NEW YORK (AP) — In the beginning of their work together on "Noah," director Darren Aronofsky made Russell Crowe a promise: "I'll never shoot you on a houseboat in a robe and sandals with two giraffes popping up behind you."
Decades after Cecil B. DeMille's "The Ten Commandments" and "Ben-Hur," Aronofsky has renewed the tradition of the studio-made, mass-audience Bible epic, albeit as a distinctly darker parable about sin, justice and mercy. While much of his "Noah" is true to Scripture, it's nothing like the picture-book version many encounter as children.
"The first time I read it, I got scared," the director says. "I thought, 'What if I'm not good enough to get on the boat?'"
It's an altogether unlikely project: a $130 million Bible-based studio film made by a widely respected filmmaker ("Black Swan," ''Requiem for a Dream") few would have pegged as a modern-day DeMille. In the lead-up to its March 28th release, "Noah" has been flooded by controversy, with some religious conservatives claiming it isn't literal enough to the Old Testament and that Noah has been inaccurately made, as Aronofsky has called him, "the first environmentalist."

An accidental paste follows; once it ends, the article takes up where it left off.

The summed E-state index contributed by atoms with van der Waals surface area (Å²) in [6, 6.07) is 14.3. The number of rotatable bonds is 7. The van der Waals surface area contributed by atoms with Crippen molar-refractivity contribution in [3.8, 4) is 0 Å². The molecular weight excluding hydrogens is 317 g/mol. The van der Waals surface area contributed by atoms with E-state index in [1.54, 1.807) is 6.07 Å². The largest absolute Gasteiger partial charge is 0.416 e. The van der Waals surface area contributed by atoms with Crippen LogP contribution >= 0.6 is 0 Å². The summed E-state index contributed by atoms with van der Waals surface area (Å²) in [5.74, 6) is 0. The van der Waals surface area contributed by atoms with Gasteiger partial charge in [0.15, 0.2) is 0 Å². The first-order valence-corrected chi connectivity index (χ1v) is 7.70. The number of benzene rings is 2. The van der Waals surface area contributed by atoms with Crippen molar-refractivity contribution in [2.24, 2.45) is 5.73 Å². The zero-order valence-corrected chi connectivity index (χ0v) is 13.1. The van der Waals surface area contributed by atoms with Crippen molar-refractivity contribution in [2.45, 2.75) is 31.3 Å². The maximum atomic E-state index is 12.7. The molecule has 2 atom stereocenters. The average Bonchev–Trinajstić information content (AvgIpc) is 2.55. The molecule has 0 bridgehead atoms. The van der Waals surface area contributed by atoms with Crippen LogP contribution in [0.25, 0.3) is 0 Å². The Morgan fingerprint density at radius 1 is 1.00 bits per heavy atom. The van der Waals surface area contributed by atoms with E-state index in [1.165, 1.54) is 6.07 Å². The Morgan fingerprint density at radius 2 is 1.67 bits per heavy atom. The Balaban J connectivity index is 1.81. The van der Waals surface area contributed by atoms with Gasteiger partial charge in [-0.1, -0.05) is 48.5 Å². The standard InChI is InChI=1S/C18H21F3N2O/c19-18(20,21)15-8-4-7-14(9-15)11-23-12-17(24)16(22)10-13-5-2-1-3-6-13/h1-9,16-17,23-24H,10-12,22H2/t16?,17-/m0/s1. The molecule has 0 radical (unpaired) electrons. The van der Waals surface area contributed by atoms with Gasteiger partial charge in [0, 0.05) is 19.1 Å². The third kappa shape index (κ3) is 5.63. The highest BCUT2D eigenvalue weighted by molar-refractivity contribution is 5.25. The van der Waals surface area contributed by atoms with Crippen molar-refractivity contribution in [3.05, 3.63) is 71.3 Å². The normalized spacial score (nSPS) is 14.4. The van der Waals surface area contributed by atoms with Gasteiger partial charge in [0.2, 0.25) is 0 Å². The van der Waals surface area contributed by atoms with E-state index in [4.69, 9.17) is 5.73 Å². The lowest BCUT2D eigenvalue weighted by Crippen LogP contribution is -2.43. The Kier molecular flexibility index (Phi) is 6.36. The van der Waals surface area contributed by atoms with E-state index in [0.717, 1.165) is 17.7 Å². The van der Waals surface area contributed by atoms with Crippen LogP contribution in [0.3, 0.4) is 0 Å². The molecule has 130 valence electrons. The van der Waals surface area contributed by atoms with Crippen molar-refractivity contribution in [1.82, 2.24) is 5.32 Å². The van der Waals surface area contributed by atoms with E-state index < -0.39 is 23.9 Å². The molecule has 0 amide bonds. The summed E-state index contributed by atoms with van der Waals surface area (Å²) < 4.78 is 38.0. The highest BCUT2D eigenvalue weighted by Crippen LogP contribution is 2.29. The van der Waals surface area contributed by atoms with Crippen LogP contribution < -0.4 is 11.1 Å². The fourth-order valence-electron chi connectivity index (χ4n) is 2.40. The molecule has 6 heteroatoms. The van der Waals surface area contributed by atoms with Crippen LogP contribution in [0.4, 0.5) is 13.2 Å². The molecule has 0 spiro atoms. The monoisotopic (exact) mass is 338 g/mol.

"Noah" is a culmination of the shift brought on by Mel Gibson's independently produced "The Passion of the Christ," which awakened Hollywood with its unforeseen $612 million box office haul in 2004. In the time since, Hollywood has carefully developed closer ties to faith-based communities, (Sony and 20th Century Fox have set up faith-based studios targeting evangelicals).
Yet the debate about "Noah" proves that it can be tricky to satisfy both believers and non-believers, and that finding the right intersection of art, commerce and religion is a task loaded with as much risk as potential reward.
A lot is at stake, and not just for "Noah" and distributor Paramount Pictures. In December, Fox will release Ridley Scott's "Exodus," starring Christian Bale as Moses.